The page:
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Sectional title corner – Our homeowners association was never registered so now what?

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Q

We have recently bought a full-title home in a complex of six houses (all full-title). The houses are built in three blocks of two houses, with each block sharing a common garage wall and a common roof. There is a common driveway of about 100m and a front wall with a sliding/motorised gate. About 90% of this wall actually is a boundary wall for the two front houses, with just slightly more than the width of the gate actually being common to all the houses.

The original developer never registered the home owners association against the title deeds in the deeds office or anywhere else. Besides me and my wife the other five houses are owned by widows who have been living here for a very long time. They started collecting funds into a home owners association banking account about 15 or so years ago. The R100 per month is used to pay for the repair of the gate, the paint (but not labour) for the roofs and the paint for the exterior walls.

They have held meetings on an irregular basis, not had a chairman, had a sort of a treasurer and alternate signatory to the banking account but THAT’S IT. They have no insurance whatsoever.

Now the bank has asked for certain information for FICA purposes and we came along. I need to know the following:

  1. Do we need to register the association and if so to whom and how do we go about it?

  2. I hear that every residential property has to pay R40 per month to the Ombudsman. Is this so in our case and how, when, why?

  3. My wife and I are of the opinion that we need public liability, fidelity guarantee and building (for the wall and driveway) insurance. Is this correct?

Please advise as we have a meeting on 7 December 2016 and I would be grateful if we could sort out these problems. – Eddie and June

A

Dear Eddie and June, unfortunately I do not know which city you are staying in, but the various councils have various bylaws on this.

I am not convinced that you are a full-title scheme, seeing that the units share a roof. If you can give me your erf number I can make sure of this.

If it is full-title: You can either register the home owners association (HOA) as a company or you can create a voluntary association with a constitution (this you will need to do through council). One of the reasons for doing so will be to be able to bind future owners to the association; otherwise someone can buy a unit and just refuse to pay the levies.

I would suggest that you speak to an attorney to assist you to set this up.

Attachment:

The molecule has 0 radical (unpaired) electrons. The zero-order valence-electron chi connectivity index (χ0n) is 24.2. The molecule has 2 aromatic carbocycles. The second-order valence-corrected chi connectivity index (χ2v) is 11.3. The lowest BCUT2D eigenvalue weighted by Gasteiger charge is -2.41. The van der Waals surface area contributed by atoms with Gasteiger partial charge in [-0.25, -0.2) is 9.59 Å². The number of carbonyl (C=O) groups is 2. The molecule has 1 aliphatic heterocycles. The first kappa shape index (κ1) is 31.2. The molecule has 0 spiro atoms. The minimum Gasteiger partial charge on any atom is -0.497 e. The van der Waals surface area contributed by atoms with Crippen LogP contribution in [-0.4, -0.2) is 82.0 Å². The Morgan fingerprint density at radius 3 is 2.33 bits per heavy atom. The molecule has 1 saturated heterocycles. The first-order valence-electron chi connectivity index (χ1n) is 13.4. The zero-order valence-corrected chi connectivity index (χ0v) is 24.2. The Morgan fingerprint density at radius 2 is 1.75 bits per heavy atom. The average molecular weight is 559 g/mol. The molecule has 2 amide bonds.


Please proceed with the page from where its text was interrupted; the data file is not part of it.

In terms of the CSOS levy (R40) – it is not for every residential property and is only for units in community schemes; technically as you have not been registered as a HOA you should get away with not having to register at CSOS. Once you become an HOA you will have to register and pay over the CSOS levy.

Only once you have registered as a HOA will you be able to get the public liability cover and fidelity guarantee and with an HOA the insurance of the property is for the owners’ account; it is only the common property that must be insured by the HOA.


Got a burning question? Email david@hometimes.co.za and we’ll be sure to assist you. 


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Who is Karien Coetzee?

Karien Coetzee, national property management consultant at Trafalgar.

Karien Coetzee, national property management consultant at Trafalgar.

Karien Coetzee is the national property management consultant at property management company, Trafalgar. She holds qualifications in sectional title schemes management and homeowners association management.

 

 

david.steynberg@gmail.com

David A Steynberg, managing editor and director of HomeTimes, has more than 10 years of experience as both a journalist and editor, having headed up Business Day’s HomeFront supplement, SAPOA’s range of four printed titles, digimags Asset in Africa and the South African Planning Institute’s official title, Planning Africa, as well as B2B titles, Building Africa and Water, Sewage & Effluent magazines. He began his career at Farmer’s Weekly magazine before moving on to People Magazine where he was awarded two Excellence Awards for Best Real Life feature as well as Writer of the Year runner-up. He is also a past fellow of the International Women’s Media Foundation.

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